New Tasmanian Senator Jacqui Lambie has used her first speech in parliament to slam defence and the Department of Veterans Affairs for a culture of cover up, lies and official misconduct.
Senator Lambie, Palmer United Party senator and a former soldier who waged a long battle against Veterans Affairs for compensation for an injury, said there needed to be a royal commission into defence.
One of the most compelling reasons, she said, was the case of former Lieutenant Marcus Saltmarsh, who was watching her speech from the Senate public gallery.
He faced a court martial over the death of his best mate Corporal Stuart Jones, shot dead in East Timor in August 2000 while travelling in the back of an ASLAV armoured vehicle.
It was Mr Saltmarsh’s Steyr rifle which discharged. Mr Saltmarsh had insisted the weapon was faulty as there had been numerous cases of inadvertent firing of Steyr rifles in East Timor.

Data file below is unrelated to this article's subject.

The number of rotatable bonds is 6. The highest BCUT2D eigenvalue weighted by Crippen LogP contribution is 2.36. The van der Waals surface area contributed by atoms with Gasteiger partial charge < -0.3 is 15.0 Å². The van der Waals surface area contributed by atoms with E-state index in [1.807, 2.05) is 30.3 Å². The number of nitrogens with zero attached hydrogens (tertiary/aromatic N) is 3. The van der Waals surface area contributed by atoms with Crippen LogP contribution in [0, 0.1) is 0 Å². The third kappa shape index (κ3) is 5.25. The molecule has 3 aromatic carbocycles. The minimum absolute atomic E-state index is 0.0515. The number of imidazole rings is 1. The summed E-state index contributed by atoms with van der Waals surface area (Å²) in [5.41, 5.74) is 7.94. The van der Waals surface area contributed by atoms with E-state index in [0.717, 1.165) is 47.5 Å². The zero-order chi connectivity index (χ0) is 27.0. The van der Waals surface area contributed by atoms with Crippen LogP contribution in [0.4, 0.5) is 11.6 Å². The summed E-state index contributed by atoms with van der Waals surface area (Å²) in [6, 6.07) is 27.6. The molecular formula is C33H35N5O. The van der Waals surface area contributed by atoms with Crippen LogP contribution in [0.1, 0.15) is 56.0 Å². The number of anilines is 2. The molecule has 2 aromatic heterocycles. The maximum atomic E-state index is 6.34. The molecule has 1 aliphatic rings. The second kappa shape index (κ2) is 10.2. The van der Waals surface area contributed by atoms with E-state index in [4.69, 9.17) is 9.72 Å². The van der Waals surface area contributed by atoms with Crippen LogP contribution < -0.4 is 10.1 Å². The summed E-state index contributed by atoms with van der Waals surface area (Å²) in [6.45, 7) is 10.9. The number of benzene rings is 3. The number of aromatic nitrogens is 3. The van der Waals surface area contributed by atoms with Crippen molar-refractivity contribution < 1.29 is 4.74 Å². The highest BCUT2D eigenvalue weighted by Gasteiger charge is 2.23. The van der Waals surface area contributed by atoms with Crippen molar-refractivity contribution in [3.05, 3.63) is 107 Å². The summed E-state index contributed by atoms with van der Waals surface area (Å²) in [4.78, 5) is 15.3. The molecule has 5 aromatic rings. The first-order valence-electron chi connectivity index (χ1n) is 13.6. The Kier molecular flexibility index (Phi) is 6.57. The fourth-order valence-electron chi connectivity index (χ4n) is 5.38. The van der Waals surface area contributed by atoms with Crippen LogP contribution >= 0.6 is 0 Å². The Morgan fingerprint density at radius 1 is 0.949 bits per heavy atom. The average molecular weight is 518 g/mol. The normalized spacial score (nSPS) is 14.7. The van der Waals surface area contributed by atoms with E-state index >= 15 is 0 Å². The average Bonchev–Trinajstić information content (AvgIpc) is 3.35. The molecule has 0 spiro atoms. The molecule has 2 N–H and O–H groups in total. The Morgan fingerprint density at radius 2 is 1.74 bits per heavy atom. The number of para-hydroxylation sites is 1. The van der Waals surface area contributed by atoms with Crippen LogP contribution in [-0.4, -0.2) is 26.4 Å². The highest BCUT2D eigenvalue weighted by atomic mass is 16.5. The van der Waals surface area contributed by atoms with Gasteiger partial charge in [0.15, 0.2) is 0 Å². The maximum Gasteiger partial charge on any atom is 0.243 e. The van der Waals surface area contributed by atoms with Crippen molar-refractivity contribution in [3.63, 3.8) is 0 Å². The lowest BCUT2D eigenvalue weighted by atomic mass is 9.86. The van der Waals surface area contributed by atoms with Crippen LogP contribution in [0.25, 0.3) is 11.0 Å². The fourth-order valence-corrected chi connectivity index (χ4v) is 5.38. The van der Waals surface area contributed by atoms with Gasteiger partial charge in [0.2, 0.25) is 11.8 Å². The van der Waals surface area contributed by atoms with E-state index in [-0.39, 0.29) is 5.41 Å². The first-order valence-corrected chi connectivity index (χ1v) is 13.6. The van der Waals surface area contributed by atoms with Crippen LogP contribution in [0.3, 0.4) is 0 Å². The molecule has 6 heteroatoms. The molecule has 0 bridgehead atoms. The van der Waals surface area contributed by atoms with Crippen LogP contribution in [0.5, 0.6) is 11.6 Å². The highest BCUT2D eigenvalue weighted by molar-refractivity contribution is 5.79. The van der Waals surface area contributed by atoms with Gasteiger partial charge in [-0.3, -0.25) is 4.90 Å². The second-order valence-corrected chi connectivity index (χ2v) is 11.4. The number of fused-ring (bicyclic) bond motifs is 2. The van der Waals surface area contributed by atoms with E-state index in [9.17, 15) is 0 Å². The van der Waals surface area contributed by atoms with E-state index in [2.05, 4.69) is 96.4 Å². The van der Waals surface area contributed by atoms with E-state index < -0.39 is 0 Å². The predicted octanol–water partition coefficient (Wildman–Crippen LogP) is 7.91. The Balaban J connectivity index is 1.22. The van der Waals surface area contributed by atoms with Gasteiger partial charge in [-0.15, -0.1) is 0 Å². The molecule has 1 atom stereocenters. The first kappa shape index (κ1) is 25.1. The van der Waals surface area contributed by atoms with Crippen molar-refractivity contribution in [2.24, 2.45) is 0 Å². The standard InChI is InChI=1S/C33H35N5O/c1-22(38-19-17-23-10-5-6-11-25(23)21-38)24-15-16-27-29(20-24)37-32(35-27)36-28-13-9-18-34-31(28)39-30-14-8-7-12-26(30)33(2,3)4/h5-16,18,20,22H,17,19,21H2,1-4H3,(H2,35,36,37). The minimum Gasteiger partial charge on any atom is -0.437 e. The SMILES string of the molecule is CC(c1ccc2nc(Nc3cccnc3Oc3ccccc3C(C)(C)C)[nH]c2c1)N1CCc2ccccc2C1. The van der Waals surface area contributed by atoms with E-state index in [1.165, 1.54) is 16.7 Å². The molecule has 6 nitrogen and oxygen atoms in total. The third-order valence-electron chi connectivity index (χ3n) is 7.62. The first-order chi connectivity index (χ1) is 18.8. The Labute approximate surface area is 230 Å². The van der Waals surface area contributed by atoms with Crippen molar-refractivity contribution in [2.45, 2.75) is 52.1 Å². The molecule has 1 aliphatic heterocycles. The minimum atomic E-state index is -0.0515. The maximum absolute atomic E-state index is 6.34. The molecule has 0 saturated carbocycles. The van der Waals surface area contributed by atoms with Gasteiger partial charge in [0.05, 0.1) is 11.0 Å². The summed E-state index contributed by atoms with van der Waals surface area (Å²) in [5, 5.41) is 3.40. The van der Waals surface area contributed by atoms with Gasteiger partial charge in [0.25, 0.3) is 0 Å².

Senator Lambie said he was cleared, but despite repeated requests he was never properly and publicly exonerated and became a scapegoat.
“Abuse and harassment from all ranks dogged his whole military career,”Lambie said.
That included him being sent the autopsy photos of Corporal Jones.
“Was it sheer incompetence that caused these photos to be sent to Mr Marcus Saltmarsh or was it a deliberate, abusive act,” she asked.
Senator Lambie said the appalling treatment of many former defence members stemmed from a complete failure of leadership at the highest levels of the Australian Defence Forces.
“A culture of cover up, lies and official misconduct can be found in both the Department of Veterans Affairs and the Australian Defence Force, and the only remedy to address the gross injustices is for a royal commission,” she said.
Senator Lambie paid tribute to her party leader, businessman MP Clive Palmer.
“Clive placed his faith in me, embraced my ideas and welcomed me wholeheartedly to his team. I’m proud to be part of the Palmer United Team,” she said.